He had some awareness of the payroll discrepancies in baseball and thought it was strange how many games the Oakland A’s were winning given how little money they had in relation to the competition.
“The answer was so shocking to me that this team, in response to its financial disadvantage, was rethinking the game of baseball that I launched into Moneyball,” said Lewis. “This was a weird book for me. I had never written a word about sports and if you asked me what ‘Sabermetrics’ was, I’d have guessed it would have had to do with fencing. I didn’t have any idea this world existed and didn’t realize how rich the environment was until I got into it as a writer.”
Beane, however, wasn’t worried about his secrets getting out. He was more concerned about what his mother might think of the way he spoke, mainly his profanity.
When Lewis asked him if he was going to be upset for giving away his secret formula, Beane laughed and said, “Do you really think people in baseball are going to read your book?”
Leveling the Playing Field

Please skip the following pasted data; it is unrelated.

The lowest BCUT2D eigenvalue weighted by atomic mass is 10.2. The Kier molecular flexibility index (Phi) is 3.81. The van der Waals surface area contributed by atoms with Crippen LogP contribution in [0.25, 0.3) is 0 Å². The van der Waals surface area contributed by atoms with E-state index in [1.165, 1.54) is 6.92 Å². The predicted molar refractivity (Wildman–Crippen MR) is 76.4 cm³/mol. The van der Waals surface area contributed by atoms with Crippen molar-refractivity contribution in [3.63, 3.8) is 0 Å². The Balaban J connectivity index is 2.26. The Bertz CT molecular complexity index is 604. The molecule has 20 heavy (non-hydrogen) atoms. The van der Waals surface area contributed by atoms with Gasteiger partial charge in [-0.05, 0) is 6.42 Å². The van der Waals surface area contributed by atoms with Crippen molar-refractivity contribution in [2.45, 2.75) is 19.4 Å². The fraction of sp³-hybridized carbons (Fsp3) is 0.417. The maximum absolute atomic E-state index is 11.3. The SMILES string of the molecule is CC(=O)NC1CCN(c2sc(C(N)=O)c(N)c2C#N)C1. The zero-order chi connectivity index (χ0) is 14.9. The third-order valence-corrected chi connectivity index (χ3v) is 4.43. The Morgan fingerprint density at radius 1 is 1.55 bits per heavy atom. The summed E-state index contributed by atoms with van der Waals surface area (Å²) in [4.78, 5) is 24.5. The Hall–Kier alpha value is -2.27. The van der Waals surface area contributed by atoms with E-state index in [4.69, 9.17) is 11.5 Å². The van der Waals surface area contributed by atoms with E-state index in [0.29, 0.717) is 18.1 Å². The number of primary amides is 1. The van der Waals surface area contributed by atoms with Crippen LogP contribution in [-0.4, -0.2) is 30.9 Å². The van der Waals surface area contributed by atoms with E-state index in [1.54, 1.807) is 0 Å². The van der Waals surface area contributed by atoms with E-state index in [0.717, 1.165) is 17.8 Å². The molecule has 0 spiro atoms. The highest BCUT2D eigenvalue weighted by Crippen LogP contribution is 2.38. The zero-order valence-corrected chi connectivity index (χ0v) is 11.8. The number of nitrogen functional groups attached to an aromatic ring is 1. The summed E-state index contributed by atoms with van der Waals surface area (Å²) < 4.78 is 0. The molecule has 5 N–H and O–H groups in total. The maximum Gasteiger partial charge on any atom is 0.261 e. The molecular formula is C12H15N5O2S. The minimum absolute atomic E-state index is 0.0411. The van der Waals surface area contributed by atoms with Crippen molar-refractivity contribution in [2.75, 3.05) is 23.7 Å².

Today, every team in baseball has turned its sights to the once dark art of analytics and the playing field has been leveled. Now big budget teams like the Boston Red Sox are using this strategy to draft players and identify free agents.
“When the book came out, the markets were poised to become a lot more efficient,” said Lewis. “And, when the Red Sox decided they were going to apply this new way of thinking to players and baseball strategies…that was the beginning of the end for the A’s advantage. Now it’s normal. The war is over.
“If you’re a team that isn’t trying to be on the cutting edge of using data to better value players and strategies, you’re at risk of being exploited in the marketplace and everyone understands that.”